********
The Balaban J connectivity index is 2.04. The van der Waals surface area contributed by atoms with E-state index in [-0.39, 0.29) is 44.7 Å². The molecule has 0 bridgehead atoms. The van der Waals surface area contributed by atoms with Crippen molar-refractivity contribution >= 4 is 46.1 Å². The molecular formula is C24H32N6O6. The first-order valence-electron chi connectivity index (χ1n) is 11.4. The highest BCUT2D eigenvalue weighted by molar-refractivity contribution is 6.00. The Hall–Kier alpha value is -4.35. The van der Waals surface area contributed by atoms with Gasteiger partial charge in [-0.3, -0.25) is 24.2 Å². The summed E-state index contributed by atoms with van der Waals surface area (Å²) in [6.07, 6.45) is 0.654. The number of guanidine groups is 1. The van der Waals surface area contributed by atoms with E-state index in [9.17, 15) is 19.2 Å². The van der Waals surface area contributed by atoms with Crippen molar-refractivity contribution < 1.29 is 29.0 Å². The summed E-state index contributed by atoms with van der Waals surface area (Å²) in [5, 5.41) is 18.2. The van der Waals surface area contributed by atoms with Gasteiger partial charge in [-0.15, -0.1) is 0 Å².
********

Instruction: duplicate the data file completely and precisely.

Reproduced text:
The Balaban J connectivity index is 2.04. The van der Waals surface area contributed by atoms with E-state index in [-0.39, 0.29) is 44.7 Å². The molecule has 0 bridgehead atoms. The van der Waals surface area contributed by atoms with Crippen molar-refractivity contribution >= 4 is 46.1 Å². The molecular formula is C24H32N6O6. The first-order valence-electron chi connectivity index (χ1n) is 11.4. The highest BCUT2D eigenvalue weighted by molar-refractivity contribution is 6.00. The Hall–Kier alpha value is -4.35. The van der Waals surface area contributed by atoms with Gasteiger partial charge in [-0.3, -0.25) is 24.2 Å². The summed E-state index contributed by atoms with van der Waals surface area (Å²) in [6.07, 6.45) is 0.654. The number of guanidine groups is 1. The van der Waals surface area contributed by atoms with E-state index in [9.17, 15) is 19.2 Å². The van der Waals surface area contributed by atoms with Crippen molar-refractivity contribution < 1.29 is 29.0 Å². The summed E-state index contributed by atoms with van der Waals surface area (Å²) in [5, 5.41) is 18.2. The van der Waals surface area contributed by atoms with Gasteiger partial charge in [-0.15, -0.1) is 0 Å².